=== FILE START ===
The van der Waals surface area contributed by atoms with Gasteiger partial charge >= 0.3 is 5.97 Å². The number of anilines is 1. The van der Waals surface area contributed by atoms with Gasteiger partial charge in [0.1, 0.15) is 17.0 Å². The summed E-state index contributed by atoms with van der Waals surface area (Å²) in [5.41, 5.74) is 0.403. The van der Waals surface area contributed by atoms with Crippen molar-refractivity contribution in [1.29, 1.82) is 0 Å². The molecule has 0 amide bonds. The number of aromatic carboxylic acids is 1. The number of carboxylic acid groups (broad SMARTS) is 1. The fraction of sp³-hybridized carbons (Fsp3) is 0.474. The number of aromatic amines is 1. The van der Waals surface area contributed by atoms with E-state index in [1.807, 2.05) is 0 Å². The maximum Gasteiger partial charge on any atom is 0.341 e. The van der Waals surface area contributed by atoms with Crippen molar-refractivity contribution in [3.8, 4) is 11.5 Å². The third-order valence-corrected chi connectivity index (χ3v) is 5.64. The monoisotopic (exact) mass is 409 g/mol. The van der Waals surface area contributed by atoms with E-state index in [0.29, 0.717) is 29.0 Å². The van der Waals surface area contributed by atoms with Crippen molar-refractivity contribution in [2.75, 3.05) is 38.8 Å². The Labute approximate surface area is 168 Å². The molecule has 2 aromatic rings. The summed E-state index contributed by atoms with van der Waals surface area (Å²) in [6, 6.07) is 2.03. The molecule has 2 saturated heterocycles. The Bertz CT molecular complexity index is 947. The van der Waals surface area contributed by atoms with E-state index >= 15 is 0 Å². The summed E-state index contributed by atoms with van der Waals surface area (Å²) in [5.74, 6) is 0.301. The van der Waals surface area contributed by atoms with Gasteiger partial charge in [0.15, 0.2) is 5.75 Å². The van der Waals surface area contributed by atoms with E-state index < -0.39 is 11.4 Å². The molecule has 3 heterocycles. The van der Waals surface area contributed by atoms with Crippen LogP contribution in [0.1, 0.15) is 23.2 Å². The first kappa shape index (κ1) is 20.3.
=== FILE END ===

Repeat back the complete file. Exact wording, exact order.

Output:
The van der Waals surface area contributed by atoms with Gasteiger partial charge >= 0.3 is 5.97 Å². The number of anilines is 1. The van der Waals surface area contributed by atoms with Gasteiger partial charge in [0.1, 0.15) is 17.0 Å². The summed E-state index contributed by atoms with van der Waals surface area (Å²) in [5.41, 5.74) is 0.403. The van der Waals surface area contributed by atoms with Crippen molar-refractivity contribution in [1.29, 1.82) is 0 Å². The molecule has 0 amide bonds. The number of aromatic carboxylic acids is 1. The number of carboxylic acid groups (broad SMARTS) is 1. The fraction of sp³-hybridized carbons (Fsp3) is 0.474. The number of aromatic amines is 1. The van der Waals surface area contributed by atoms with E-state index in [1.807, 2.05) is 0 Å². The maximum Gasteiger partial charge on any atom is 0.341 e. The van der Waals surface area contributed by atoms with Crippen molar-refractivity contribution in [3.8, 4) is 11.5 Å². The third-order valence-corrected chi connectivity index (χ3v) is 5.64. The monoisotopic (exact) mass is 409 g/mol. The van der Waals surface area contributed by atoms with E-state index in [0.29, 0.717) is 29.0 Å². The van der Waals surface area contributed by atoms with Crippen molar-refractivity contribution in [2.75, 3.05) is 38.8 Å². The Labute approximate surface area is 168 Å². The molecule has 2 aromatic rings. The summed E-state index contributed by atoms with van der Waals surface area (Å²) in [6, 6.07) is 2.03. The molecule has 2 saturated heterocycles. The Bertz CT molecular complexity index is 947. The van der Waals surface area contributed by atoms with E-state index >= 15 is 0 Å². The summed E-state index contributed by atoms with van der Waals surface area (Å²) in [5.74, 6) is 0.301. The van der Waals surface area contributed by atoms with Gasteiger partial charge in [0.15, 0.2) is 5.75 Å². The van der Waals surface area contributed by atoms with E-state index < -0.39 is 11.4 Å². The molecule has 3 heterocycles. The van der Waals surface area contributed by atoms with Crippen LogP contribution in [0.1, 0.15) is 23.2 Å². The first kappa shape index (κ1) is 20.3.